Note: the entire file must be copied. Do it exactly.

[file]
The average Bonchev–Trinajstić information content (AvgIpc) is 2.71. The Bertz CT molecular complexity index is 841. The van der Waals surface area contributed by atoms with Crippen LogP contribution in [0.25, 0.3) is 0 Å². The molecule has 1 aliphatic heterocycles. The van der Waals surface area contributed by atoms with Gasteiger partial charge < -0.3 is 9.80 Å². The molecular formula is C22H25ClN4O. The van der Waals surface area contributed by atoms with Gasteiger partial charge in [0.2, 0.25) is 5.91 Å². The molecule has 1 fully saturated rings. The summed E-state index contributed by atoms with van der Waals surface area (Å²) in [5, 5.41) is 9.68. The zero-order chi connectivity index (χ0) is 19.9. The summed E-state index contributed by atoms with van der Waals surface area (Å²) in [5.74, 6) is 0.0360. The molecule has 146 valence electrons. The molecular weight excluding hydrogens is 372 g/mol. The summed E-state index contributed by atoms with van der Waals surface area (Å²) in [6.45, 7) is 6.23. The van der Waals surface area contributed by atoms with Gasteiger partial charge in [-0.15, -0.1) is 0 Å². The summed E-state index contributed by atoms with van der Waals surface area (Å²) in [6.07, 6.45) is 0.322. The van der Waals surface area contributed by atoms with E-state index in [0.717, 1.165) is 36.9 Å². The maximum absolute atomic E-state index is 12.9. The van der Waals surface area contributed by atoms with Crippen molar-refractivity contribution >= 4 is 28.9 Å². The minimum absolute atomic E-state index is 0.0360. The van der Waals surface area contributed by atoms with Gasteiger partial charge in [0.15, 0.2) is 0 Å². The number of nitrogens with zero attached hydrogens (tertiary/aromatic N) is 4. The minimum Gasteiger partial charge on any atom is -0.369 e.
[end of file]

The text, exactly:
The average Bonchev–Trinajstić information content (AvgIpc) is 2.71. The Bertz CT molecular complexity index is 841. The van der Waals surface area contributed by atoms with Crippen LogP contribution in [0.25, 0.3) is 0 Å². The molecule has 1 aliphatic heterocycles. The van der Waals surface area contributed by atoms with Gasteiger partial charge < -0.3 is 9.80 Å². The molecular formula is C22H25ClN4O. The van der Waals surface area contributed by atoms with Gasteiger partial charge in [0.2, 0.25) is 5.91 Å². The molecule has 1 fully saturated rings. The summed E-state index contributed by atoms with van der Waals surface area (Å²) in [5, 5.41) is 9.68. The zero-order chi connectivity index (χ0) is 19.9. The summed E-state index contributed by atoms with van der Waals surface area (Å²) in [5.74, 6) is 0.0360. The molecule has 146 valence electrons. The molecular weight excluding hydrogens is 372 g/mol. The summed E-state index contributed by atoms with van der Waals surface area (Å²) in [6.45, 7) is 6.23. The van der Waals surface area contributed by atoms with Gasteiger partial charge in [-0.15, -0.1) is 0 Å². The summed E-state index contributed by atoms with van der Waals surface area (Å²) in [6.07, 6.45) is 0.322. The van der Waals surface area contributed by atoms with E-state index in [0.717, 1.165) is 36.9 Å². The maximum absolute atomic E-state index is 12.9. The van der Waals surface area contributed by atoms with Crippen molar-refractivity contribution >= 4 is 28.9 Å². The minimum absolute atomic E-state index is 0.0360. The van der Waals surface area contributed by atoms with Gasteiger partial charge in [0.15, 0.2) is 0 Å². The number of nitrogens with zero attached hydrogens (tertiary/aromatic N) is 4. The minimum Gasteiger partial charge on any atom is -0.369 e.